A good question: What is Lent for?
One question, four answers
‘We grow more like Jesus’
Lent is a period of 40 days, in which Christians prepare themselves for Holy Week and Easter – for the betrayal, crucifixion and resurrection of Jesus. It lasts from Ash Wednesday to Holy Saturday, which is the day Jesus spent in the tomb until the resurrection dawn.
The word Lent has roots in Old English words for spring. So, as we observe the natural world beginning to come to life again, full of the promise of summer growth and sunshine, we take the time to look at what is growing in our own lives, and ‘garden’ our own growth as children of God, sisters and brothers of Jesus Christ.
That is why Lent has traditionally been a time for fasting and prayer: we are ‘weeding out’ the kind of growth that is likely to stunt and smother the flowers and fruit we long to see in our lives as disciples of Christ. And part of the challenge, of course, is to work out which are the weeds and which are the flowers. To do this, we need to focus on Jesus. …
Jane Williams is Assistant Dean of St Mellitus College, London, and author of The Merciful Humility of God: The 2019 Lent Book published by Bloomsbury
‘Deepen your relationship with God’
Lent starts confusingly with a reading from Matthew on Ash Wednesday: ‘Beware of practicing your piety before others in order to be seen by them; for then you have no reward from your Father in heaven.’ How striking that in that service, millions will mark their faces in ashes and begin 40 days of ritual fasting!
The confusion continues as the season unfolds almost sombrely. The tone of Lent worship is often quiet, penitent and dark. All the while, the days get longer, the temperatures get warmer and the earth begins to bloom. The emotion of our worship doesn’t match the excitement of springtime.
But perhaps the most confusing aspect of Lent is the widespread practice of giving something up – chiefly food. It was striking that Lent begins this year straight after Eating Disorders Awareness Week. While Christians lament all the foods they sacrificed this year, what will the millions who struggle with eating disorders hear? And what does fasting teach us about God and the Christian life? Back in the 16th century, Martin Luther was already sceptical about this Lenten practice. He wrote: ‘Lent has become mere mockery because our fasting is a perversion and an institution of man. For although Christ did fast 40 days, yet there is no word of his that he requires us to do the same and fast as he did… we should see to it that we have his word to support our actions.’ …
Joseph Natwick is Associate Pastor of St John Lutheran Church, Dickinson, North Dakota
‘How to say: “No, not yet”’
The longstanding tradition of fasting during Lent – denying yourself something that is good but not essential, such as chocolate, alcohol or social media – strikes some people as bizarre today. In fact, it has perhaps never been more relevant.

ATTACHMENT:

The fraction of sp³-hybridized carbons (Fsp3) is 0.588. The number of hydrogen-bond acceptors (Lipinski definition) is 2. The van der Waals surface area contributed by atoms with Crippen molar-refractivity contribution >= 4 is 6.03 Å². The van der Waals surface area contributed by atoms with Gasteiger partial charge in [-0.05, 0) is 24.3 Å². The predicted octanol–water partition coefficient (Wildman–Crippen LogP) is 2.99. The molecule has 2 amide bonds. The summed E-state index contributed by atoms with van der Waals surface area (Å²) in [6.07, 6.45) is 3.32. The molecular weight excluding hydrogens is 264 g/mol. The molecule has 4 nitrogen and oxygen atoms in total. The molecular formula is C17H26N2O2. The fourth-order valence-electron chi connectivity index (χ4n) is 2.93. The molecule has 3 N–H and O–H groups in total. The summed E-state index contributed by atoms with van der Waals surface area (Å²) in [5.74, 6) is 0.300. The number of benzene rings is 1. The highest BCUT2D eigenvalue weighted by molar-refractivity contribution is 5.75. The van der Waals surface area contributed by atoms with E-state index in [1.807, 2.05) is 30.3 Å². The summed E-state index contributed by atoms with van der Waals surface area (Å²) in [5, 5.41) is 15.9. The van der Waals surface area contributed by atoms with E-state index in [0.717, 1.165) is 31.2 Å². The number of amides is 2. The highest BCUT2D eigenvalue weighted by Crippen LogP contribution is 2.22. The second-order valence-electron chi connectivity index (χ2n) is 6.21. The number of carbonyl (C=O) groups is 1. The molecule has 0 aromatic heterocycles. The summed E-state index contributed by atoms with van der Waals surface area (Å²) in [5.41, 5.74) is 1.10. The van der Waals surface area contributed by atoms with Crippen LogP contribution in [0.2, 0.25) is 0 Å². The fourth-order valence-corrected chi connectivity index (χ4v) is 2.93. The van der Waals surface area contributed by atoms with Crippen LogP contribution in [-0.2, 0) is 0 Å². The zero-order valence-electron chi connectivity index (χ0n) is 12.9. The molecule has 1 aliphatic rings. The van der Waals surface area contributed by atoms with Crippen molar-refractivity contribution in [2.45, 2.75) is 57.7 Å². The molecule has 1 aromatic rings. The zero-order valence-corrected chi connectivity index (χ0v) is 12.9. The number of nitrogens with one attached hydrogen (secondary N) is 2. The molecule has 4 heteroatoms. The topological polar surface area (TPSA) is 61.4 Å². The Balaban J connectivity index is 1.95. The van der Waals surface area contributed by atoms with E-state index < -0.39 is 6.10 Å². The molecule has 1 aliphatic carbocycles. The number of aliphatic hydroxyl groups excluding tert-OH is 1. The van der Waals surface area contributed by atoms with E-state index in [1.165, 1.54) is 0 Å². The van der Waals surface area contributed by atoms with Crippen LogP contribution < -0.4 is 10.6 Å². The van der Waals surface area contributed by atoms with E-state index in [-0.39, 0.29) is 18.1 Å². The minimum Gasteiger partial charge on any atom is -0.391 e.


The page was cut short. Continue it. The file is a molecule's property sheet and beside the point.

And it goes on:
Our modern culture is fixated not simply on having things, but on having them now. Advertisements encourage us not to save but to buy on credit and have what we want immediately. We don’t do waiting anymore. We have instant food, instant messaging and instant downloads. Whether it is food, pleasure or possessions, we expect to have it now.
There is something very dangerous about this demand for instant gratification and it’s not just Christians who say so. The reality is that all good things are at their best when we have them at the right time. Intentionally delaying a pleasure (and that’s what fasting in Lent is all about) is a wise thing. The ability to postpone gratification is critical to making us fulfilled human beings. After all, if we want our pleasures now, we are going to struggle with things like learning to play the piano or acquiring a foreign language…
J John is Honorary Canon of Coventry Cathedral and founder of the Philo Trust
‘What will it achieve?’
I’ve long been wary about the idea of ‘giving something up’ for Lent because I’ve heard too many people say something like: ‘I’m giving up biscuits because I need to lose weight.’ It’s all too easy to complicate Lent with our own motives, so if we do want to engage in a Lent discipline I think we must also reflect prayerfully and carefully. Like many, I struggle with the biblical accounts of so much animal sacrifice but two things about the theology of sacrifice help me. First, is what I am giving up costly to me? It would cost me nothing to give up cake because I can’t eat it anyway, but it would not be easy to give up caffeine – even so, I’d challenge my own motives for doing that. What will it achieve? Sacrifice also needs to be genuinely pleasing to God. The book of Malachi is a critique of trying to offer to God what is unfit, an encouragement for us, I think, to take our ‘sacrificing’ very seriously.
I also don’t find it helpful to focus on what I’m not doing. Part of our Sunday lectionary journey will be remembering Jesus’ time in the wilderness, but Jesus didn’t go there for the purpose of privation as an end in itself. The Spirit cast him into a time of heart and soul searching about his vocation. This is something that both individuals and churches should be doing – giving up something that takes time (rather than cutting back on calories, say) and offering that time to one another and to God to ask: ‘What is God calling me/us to right now?’ …
Rosalind Selby is Principal of Northern College, Manchester
These are extracts from an article that was published in the March 2019 edition of Reform